This spoken-language CD contains a selection of American poetry, from the 1660s to the 1970s. For a complete list of the poems, navigate down to The Poems. For dates and birthplaces of the poets, go to The Poets.
The Readers are Jim Cooke, a professional actor, and Patricia Busacker, a broadcaster. Jim reads the male poets, Patricia the female. Each poet is introduced by myself with a very brief biographical note.
My own description of the CD, as printed in the CD insert booklet, is reproduced below.
To purchase a copy of the CD using one of the big four credit cards (MasterCard, VISA, Discover Card or American Express), click on the "Buy Now" button below. To purchase by any other means, send an email with subject line "36 Great American Poems" to the email address on my home page.
[From the liner notes:]
My intention in compiling this CD has been simply to present to listeners an assortment of the best poems written by Americans (defined to mean citizens of the United States — or, for the period before that concept was coined, English-speaking inhabitants of the original colonies).
"Best" of course involves some value judgments. I have stuck mostly to the least controversial approach, taking "best" to mean "best known." Since hardly any poems are very well known nowadays by the American public — precisely the situation I am trying to remedy! — that itself begs some questions. For the nineteenth century I have rested on the judgment of our great-grandparents, who did know lots of poetry and whose taste was, for the most part, pretty sound. I may perhaps have leaned a little toward my own favorites (Longfellow, Poe) and away from those poets more favored by the current Eng. Lit. clerisy (Whitman, Dickinson), but I believe everyone is fairly represented. For more recent poets I have perforce been thrown back more on my own judgment, which I believe to be that of an intelligent, non-ideological lover of beautiful lines.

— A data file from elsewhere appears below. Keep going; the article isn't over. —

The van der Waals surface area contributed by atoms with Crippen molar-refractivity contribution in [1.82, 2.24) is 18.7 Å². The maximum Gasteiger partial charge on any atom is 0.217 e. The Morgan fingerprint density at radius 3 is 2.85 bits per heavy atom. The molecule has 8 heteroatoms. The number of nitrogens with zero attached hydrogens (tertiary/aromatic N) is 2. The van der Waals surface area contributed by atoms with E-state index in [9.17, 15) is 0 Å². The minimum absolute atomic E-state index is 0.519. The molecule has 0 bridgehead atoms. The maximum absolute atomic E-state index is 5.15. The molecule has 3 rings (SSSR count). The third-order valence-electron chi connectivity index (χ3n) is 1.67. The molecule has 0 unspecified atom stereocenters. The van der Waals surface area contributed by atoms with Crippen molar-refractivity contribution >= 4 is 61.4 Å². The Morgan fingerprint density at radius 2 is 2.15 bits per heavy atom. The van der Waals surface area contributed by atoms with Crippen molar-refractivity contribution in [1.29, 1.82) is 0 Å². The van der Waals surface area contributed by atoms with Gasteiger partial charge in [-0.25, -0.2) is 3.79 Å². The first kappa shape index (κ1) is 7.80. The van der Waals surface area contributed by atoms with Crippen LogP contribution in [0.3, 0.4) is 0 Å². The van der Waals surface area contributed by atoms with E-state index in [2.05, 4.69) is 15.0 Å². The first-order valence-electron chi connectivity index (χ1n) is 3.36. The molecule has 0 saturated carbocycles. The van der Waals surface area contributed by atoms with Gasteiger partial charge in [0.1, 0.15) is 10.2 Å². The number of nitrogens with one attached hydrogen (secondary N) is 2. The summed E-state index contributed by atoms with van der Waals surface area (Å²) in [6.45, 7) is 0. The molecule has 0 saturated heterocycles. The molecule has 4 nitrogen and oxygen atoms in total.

The majority of pieces here are extracts from longer poems — an approach forced on me by the need to fit a wide selection on a single CD. I have tried to extract carefully, with no jarring breaks of sound or sense. I have not meant to imply that the attention span of late twentieth century listeners is too brief to endure the whole of "Thanatopsis" or "The Raven." If the purchaser of my CD finds one of my extracts to her liking, I hope she will go to the original and read it all through. That is exactly what I hope, in fact; this is a work of proselytizing, of propaganda — propaganda for beautiful verse.